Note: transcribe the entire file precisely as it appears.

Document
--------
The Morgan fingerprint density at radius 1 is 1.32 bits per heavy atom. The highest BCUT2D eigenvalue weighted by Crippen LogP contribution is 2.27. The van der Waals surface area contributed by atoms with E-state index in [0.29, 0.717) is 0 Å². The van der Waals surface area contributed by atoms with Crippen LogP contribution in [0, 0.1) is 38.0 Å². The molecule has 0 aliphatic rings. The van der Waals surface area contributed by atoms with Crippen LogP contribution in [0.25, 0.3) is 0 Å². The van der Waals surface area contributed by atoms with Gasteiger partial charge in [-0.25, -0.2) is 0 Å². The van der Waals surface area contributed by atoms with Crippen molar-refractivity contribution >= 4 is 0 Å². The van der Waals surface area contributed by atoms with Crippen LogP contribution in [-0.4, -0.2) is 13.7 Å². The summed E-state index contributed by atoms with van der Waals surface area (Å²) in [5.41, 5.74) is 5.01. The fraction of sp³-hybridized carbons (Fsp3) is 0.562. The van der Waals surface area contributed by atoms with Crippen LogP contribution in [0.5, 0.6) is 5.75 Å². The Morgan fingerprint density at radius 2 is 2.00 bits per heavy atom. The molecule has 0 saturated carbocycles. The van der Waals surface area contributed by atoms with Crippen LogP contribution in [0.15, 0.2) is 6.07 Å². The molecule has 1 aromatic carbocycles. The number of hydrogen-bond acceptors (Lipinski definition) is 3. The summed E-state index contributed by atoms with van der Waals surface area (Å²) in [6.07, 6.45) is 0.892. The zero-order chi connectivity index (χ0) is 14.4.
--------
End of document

The Morgan fingerprint density at radius 1 is 1.32 bits per heavy atom. The highest BCUT2D eigenvalue weighted by Crippen LogP contribution is 2.27. The van der Waals surface area contributed by atoms with E-state index in [0.29, 0.717) is 0 Å². The van der Waals surface area contributed by atoms with Crippen LogP contribution in [0, 0.1) is 38.0 Å². The molecule has 0 aliphatic rings. The van der Waals surface area contributed by atoms with Crippen LogP contribution in [0.25, 0.3) is 0 Å². The van der Waals surface area contributed by atoms with Gasteiger partial charge in [-0.25, -0.2) is 0 Å². The van der Waals surface area contributed by atoms with Crippen molar-refractivity contribution >= 4 is 0 Å². The van der Waals surface area contributed by atoms with Crippen LogP contribution in [-0.4, -0.2) is 13.7 Å². The summed E-state index contributed by atoms with van der Waals surface area (Å²) in [5.41, 5.74) is 5.01. The fraction of sp³-hybridized carbons (Fsp3) is 0.562. The van der Waals surface area contributed by atoms with Crippen LogP contribution in [0.5, 0.6) is 5.75 Å². The Morgan fingerprint density at radius 2 is 2.00 bits per heavy atom. The molecule has 0 saturated carbocycles. The van der Waals surface area contributed by atoms with Crippen LogP contribution in [0.15, 0.2) is 6.07 Å². The molecule has 1 aromatic carbocycles. The number of hydrogen-bond acceptors (Lipinski definition) is 3. The summed E-state index contributed by atoms with van der Waals surface area (Å²) in [6.07, 6.45) is 0.892. The zero-order chi connectivity index (χ0) is 14.4.